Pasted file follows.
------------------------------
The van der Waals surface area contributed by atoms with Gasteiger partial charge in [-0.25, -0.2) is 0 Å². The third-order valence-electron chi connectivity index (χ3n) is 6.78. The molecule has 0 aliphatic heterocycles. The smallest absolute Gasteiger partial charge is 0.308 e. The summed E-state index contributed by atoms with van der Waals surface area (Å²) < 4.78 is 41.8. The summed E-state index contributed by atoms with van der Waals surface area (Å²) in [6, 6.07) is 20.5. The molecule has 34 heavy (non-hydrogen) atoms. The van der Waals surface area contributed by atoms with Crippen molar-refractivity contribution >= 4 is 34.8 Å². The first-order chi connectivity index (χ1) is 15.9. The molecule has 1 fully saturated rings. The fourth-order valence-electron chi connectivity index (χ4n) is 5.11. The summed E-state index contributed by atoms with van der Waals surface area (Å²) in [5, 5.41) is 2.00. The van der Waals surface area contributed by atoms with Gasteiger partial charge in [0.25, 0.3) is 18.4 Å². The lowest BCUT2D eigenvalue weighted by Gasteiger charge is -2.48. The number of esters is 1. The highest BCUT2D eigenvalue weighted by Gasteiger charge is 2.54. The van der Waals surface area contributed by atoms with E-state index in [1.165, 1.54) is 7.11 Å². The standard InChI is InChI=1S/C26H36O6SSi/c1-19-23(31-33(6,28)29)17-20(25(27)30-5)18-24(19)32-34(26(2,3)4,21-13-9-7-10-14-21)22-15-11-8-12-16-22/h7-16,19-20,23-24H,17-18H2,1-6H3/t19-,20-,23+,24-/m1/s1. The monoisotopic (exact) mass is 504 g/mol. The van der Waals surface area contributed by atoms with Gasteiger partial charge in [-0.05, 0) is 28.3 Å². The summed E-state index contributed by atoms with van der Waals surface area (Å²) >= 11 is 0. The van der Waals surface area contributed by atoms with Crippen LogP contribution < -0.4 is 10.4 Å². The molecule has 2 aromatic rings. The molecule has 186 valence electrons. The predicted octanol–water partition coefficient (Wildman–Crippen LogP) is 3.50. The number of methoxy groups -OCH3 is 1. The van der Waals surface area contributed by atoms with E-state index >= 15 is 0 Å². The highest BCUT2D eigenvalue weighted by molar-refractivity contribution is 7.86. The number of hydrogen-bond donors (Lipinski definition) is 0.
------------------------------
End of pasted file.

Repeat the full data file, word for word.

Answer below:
The van der Waals surface area contributed by atoms with Gasteiger partial charge in [-0.25, -0.2) is 0 Å². The third-order valence-electron chi connectivity index (χ3n) is 6.78. The molecule has 0 aliphatic heterocycles. The smallest absolute Gasteiger partial charge is 0.308 e. The summed E-state index contributed by atoms with van der Waals surface area (Å²) < 4.78 is 41.8. The summed E-state index contributed by atoms with van der Waals surface area (Å²) in [6, 6.07) is 20.5. The molecule has 34 heavy (non-hydrogen) atoms. The van der Waals surface area contributed by atoms with Crippen molar-refractivity contribution >= 4 is 34.8 Å². The first-order chi connectivity index (χ1) is 15.9. The molecule has 1 fully saturated rings. The fourth-order valence-electron chi connectivity index (χ4n) is 5.11. The summed E-state index contributed by atoms with van der Waals surface area (Å²) in [5, 5.41) is 2.00. The van der Waals surface area contributed by atoms with Gasteiger partial charge in [0.25, 0.3) is 18.4 Å². The lowest BCUT2D eigenvalue weighted by Gasteiger charge is -2.48. The number of esters is 1. The highest BCUT2D eigenvalue weighted by Gasteiger charge is 2.54. The van der Waals surface area contributed by atoms with E-state index in [1.165, 1.54) is 7.11 Å². The standard InChI is InChI=1S/C26H36O6SSi/c1-19-23(31-33(6,28)29)17-20(25(27)30-5)18-24(19)32-34(26(2,3)4,21-13-9-7-10-14-21)22-15-11-8-12-16-22/h7-16,19-20,23-24H,17-18H2,1-6H3/t19-,20-,23+,24-/m1/s1. The monoisotopic (exact) mass is 504 g/mol. The van der Waals surface area contributed by atoms with Gasteiger partial charge in [-0.05, 0) is 28.3 Å². The summed E-state index contributed by atoms with van der Waals surface area (Å²) >= 11 is 0. The van der Waals surface area contributed by atoms with Crippen LogP contribution < -0.4 is 10.4 Å². The molecule has 2 aromatic rings. The molecule has 186 valence electrons. The predicted octanol–water partition coefficient (Wildman–Crippen LogP) is 3.50. The number of methoxy groups -OCH3 is 1. The van der Waals surface area contributed by atoms with E-state index >= 15 is 0 Å². The highest BCUT2D eigenvalue weighted by molar-refractivity contribution is 7.86. The number of hydrogen-bond donors (Lipinski definition) is 0.